Review Blog

Apr 20 2009

The Paris enigma by Pablo De Santis (translated from Spanish by Mara Lethem)

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HarperCollins, 2009.
(Ages 14+) When the world's twelve greatest detectives converge on Paris to discuss their most famous cases, prior to the Paris World Fair of 1889, problems are sure to arise as their jealousies, paranoia and general mistrust of each other boil to the surface. When one of their number is killed, Viktor Arzarky takes the case, sending out his new assistant, Sigmundo Salvarto to follow up some of the clues he has unearthed. Sigmundo, however is not all that he seems. He is the assistant to the world renowned Argentinean detective, Renato Craig, who on becoming ill has sent Sigmundo to Paris in his place. He has never left Buenos Aires before, let alone travel to a new country. His position as Craig's assistant was beyond anything he dreamt and when in Paris he finds himself assisting the renowned Arzacky, he is overwhelmed.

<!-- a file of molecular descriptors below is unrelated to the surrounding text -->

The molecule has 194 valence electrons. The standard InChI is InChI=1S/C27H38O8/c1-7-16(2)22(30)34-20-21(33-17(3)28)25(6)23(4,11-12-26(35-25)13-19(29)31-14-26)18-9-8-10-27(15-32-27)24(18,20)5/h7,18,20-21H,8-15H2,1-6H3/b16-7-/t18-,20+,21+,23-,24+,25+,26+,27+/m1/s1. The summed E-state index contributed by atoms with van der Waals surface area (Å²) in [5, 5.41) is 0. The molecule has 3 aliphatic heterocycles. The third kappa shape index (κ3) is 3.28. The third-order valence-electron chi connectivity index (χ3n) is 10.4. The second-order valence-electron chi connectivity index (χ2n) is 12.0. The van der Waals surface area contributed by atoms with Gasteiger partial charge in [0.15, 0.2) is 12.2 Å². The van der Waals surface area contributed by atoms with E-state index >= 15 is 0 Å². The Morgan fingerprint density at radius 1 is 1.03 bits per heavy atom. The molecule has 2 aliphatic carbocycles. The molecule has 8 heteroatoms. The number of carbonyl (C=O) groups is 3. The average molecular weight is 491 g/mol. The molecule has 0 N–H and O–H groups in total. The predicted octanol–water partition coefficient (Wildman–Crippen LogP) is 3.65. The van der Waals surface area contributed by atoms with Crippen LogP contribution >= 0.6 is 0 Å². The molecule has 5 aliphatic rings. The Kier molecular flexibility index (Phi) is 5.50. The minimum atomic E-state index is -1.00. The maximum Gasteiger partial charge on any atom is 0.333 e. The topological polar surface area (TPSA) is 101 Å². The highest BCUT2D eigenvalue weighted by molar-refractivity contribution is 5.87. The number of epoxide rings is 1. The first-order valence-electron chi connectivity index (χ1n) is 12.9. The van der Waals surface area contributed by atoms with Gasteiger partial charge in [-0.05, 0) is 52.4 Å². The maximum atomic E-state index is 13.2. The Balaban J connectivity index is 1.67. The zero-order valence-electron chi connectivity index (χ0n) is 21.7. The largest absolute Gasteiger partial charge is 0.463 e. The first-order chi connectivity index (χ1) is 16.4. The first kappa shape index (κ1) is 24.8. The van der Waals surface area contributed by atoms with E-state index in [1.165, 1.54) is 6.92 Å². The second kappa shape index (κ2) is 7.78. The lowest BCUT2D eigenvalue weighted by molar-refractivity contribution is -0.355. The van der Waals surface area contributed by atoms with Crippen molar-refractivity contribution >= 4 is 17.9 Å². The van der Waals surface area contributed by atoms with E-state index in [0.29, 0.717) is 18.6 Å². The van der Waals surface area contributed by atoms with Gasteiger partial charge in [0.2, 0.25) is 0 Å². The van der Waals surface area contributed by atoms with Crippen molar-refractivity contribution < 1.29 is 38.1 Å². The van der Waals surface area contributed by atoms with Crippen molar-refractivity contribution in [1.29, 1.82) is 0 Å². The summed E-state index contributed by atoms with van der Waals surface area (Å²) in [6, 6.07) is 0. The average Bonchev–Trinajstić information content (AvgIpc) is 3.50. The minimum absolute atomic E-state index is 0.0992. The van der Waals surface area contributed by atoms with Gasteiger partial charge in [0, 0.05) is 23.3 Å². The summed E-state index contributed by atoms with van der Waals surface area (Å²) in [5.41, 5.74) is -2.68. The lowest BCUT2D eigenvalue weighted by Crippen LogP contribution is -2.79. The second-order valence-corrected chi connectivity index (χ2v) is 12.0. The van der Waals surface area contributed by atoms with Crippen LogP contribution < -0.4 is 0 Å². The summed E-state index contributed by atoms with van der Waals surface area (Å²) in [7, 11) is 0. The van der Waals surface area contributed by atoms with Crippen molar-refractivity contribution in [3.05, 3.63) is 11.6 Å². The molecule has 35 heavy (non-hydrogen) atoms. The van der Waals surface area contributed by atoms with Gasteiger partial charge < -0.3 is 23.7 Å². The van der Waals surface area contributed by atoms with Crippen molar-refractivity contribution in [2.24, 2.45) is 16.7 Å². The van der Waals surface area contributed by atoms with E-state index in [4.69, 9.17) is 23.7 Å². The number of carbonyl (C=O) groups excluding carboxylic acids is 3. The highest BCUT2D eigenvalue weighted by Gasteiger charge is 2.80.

With the constant attacks on the building of the Eiffel Tower, suspicion points to the attackers, a crypto Christian organisation who do not want change, and so the detectives pursue a circuitous route in solving this crime. Just when they are about to bring all the clues together, there is another murder. The twists and turns taken in this novel will suit the most hardened crime fiction reader, and the setting is intoxicating, especially so when the time is 1889. With overtures of Sherlock Homes, and the continuing philosophical discussions about what is behind detection, this is a most unusual crime story. For those readers wanting an involving and very different story to read, then this may fit the bill.
Fran Knight

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